Professor of Government
Office: CFO #609
Timothy Hoye is Professor of Government with specializations in political theory, American politics, and comparative politics with an emphasis on Japan. Among the courses he teaches are American government, modern political thought, politics and literature, an introductory course in political science, Japanese culture and politics, and the senior seminar in government. His research focuses on the problems and prospects of modern democratic theory and on the literary artist as political analyst. Grants from the National Endowment for the Humanities have supported research seminars on early democratic theory at Johns Hopkins and Cornell Universities and on Japanese culture and politics at Harvard University. He has taught in the American Studies Program at Hiroshima University in Japan as a Fulbright exchange scholar. He is the author of a textbook on modern Japan entitled Japanese Politics: Fixed and Floating Worlds.
Recently he has presented papers at national and regional conferences in Washington, D.C., Boston, Philadelphia, Albuquerque, Chicago, and Toronto on Japanese novelist Natsume Soseki, Chinese Nobel laureate Gao Xingjian, Japanese political theorist Masao Maruyama, and on race consciousness in Japanese/American relations. He has also organized and chaired panels at recent annual meetings of the American Political Science Association (Washington D.C. 2010; Toronto 2009; Boston 2008) and the Southwest Political Science Association (Albuquerque 2007). In 2011 he served as a panel discussant at the APSA conference in Seattle and will serve as discussant again this year at the meeting in New Orleans in September. Recent publications are on Japanese novelists Osamu Dazai and Natsume Soseki, Supreme Court cases involving the state of Texas, the Reconstruction Governor of Texas E.J. Davis, and political philosopher John H. Hallowell (forthcoming). For spring, 2013, he will teach at Harlaxton College in England.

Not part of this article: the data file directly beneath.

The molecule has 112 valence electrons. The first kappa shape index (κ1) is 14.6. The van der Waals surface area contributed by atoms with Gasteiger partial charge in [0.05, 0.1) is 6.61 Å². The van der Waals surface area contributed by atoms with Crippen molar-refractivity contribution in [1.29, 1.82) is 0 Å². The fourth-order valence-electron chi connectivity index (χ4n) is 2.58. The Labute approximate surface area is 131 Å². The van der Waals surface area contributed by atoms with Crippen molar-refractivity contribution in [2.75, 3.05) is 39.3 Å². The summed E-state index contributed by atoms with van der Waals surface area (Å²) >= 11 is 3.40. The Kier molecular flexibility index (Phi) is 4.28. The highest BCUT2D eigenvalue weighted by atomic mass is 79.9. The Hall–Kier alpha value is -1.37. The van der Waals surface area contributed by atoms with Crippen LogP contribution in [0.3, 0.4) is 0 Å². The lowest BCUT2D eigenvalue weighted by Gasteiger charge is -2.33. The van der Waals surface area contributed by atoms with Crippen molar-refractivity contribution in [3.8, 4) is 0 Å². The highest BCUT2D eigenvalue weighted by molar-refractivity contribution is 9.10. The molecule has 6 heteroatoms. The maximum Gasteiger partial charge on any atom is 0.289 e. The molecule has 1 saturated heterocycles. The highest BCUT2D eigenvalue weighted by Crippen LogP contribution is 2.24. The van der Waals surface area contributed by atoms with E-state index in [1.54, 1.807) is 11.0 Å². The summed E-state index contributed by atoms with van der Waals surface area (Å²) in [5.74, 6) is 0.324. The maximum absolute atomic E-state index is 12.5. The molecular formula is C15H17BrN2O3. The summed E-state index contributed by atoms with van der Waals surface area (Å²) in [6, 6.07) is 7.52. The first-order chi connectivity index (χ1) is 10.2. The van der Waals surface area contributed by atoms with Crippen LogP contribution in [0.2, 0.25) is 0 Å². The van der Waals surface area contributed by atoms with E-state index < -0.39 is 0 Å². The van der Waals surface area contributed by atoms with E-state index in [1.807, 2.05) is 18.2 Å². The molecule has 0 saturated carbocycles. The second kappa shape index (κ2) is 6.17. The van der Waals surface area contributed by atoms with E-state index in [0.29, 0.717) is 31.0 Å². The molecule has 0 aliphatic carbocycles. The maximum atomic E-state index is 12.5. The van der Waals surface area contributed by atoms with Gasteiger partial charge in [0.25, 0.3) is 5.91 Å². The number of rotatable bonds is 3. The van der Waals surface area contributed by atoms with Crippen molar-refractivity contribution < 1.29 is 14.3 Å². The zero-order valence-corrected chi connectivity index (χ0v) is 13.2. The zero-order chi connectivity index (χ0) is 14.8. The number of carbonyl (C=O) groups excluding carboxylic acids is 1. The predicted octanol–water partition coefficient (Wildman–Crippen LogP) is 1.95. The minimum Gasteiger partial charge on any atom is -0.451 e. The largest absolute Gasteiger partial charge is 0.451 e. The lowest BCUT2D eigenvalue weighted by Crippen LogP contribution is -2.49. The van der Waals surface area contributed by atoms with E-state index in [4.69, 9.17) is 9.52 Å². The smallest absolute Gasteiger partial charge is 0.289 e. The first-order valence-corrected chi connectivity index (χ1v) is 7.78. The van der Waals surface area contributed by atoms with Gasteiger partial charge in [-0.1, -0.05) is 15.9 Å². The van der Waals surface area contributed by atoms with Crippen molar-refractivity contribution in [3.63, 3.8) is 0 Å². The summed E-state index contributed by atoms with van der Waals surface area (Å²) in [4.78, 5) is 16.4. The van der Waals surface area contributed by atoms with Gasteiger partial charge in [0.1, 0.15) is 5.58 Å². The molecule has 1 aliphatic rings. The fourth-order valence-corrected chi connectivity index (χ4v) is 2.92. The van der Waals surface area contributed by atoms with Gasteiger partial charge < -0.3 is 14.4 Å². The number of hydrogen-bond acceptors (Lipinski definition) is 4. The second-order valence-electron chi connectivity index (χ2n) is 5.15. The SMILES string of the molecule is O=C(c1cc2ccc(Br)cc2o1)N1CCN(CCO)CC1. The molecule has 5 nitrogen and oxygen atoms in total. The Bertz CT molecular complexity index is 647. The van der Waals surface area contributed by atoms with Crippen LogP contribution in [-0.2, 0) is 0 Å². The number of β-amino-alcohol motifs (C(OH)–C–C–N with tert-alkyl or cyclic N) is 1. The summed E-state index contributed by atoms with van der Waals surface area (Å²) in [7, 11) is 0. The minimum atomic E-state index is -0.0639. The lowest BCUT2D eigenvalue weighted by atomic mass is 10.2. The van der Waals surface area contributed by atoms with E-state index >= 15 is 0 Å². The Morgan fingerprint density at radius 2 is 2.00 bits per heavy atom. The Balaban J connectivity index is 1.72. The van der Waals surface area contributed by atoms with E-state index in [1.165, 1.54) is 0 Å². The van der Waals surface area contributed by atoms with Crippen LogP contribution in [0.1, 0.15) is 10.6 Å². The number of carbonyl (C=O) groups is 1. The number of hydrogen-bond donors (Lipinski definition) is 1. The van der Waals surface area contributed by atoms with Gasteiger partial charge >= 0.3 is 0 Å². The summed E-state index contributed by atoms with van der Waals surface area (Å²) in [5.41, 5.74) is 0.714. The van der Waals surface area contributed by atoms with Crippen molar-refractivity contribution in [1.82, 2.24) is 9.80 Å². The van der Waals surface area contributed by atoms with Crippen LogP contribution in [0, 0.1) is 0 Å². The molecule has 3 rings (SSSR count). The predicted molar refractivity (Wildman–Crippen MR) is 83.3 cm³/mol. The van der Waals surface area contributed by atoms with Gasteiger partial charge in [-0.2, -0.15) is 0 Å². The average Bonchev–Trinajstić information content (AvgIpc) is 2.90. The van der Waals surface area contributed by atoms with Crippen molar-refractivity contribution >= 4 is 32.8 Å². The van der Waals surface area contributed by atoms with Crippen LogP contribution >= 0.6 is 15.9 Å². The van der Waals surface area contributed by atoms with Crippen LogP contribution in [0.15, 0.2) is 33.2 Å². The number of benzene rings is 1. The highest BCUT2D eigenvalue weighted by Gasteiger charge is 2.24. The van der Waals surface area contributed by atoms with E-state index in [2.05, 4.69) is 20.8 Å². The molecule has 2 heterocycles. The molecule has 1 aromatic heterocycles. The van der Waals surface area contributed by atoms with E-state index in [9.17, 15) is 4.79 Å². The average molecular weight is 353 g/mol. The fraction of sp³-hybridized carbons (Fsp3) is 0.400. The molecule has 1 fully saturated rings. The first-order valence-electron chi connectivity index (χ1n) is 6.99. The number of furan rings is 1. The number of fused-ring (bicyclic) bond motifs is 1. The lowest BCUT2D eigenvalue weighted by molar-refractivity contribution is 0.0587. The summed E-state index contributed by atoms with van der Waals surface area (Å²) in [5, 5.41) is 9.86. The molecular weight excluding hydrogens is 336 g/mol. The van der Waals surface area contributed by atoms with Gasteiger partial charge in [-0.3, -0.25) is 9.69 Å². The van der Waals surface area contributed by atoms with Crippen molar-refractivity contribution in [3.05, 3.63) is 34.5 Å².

Professor Hoye was born in Providence, Rhode Island. He received his BA and MA degrees in political science from Texas A&M University – Commerce and the PhD in political science from Duke University. His wife Masako is from Fukuoka, Japan, and recently completed a PhD in linguistics from the University of Colorado, Boulder. For the academic year 2012-13, she will be a Visiting Professor of Japanese at Middlebury College in Vermont. They have two children, Nathaniel and Christopher. Nathan graduated from Bard College in New York this last May and will teach English in Japan this coming year. Christopher graduated from Ryan High School, also in May, and will be a Freshman at Denison University in Ohio in the Fall.
page last updated 6/5/2013 3:00 PM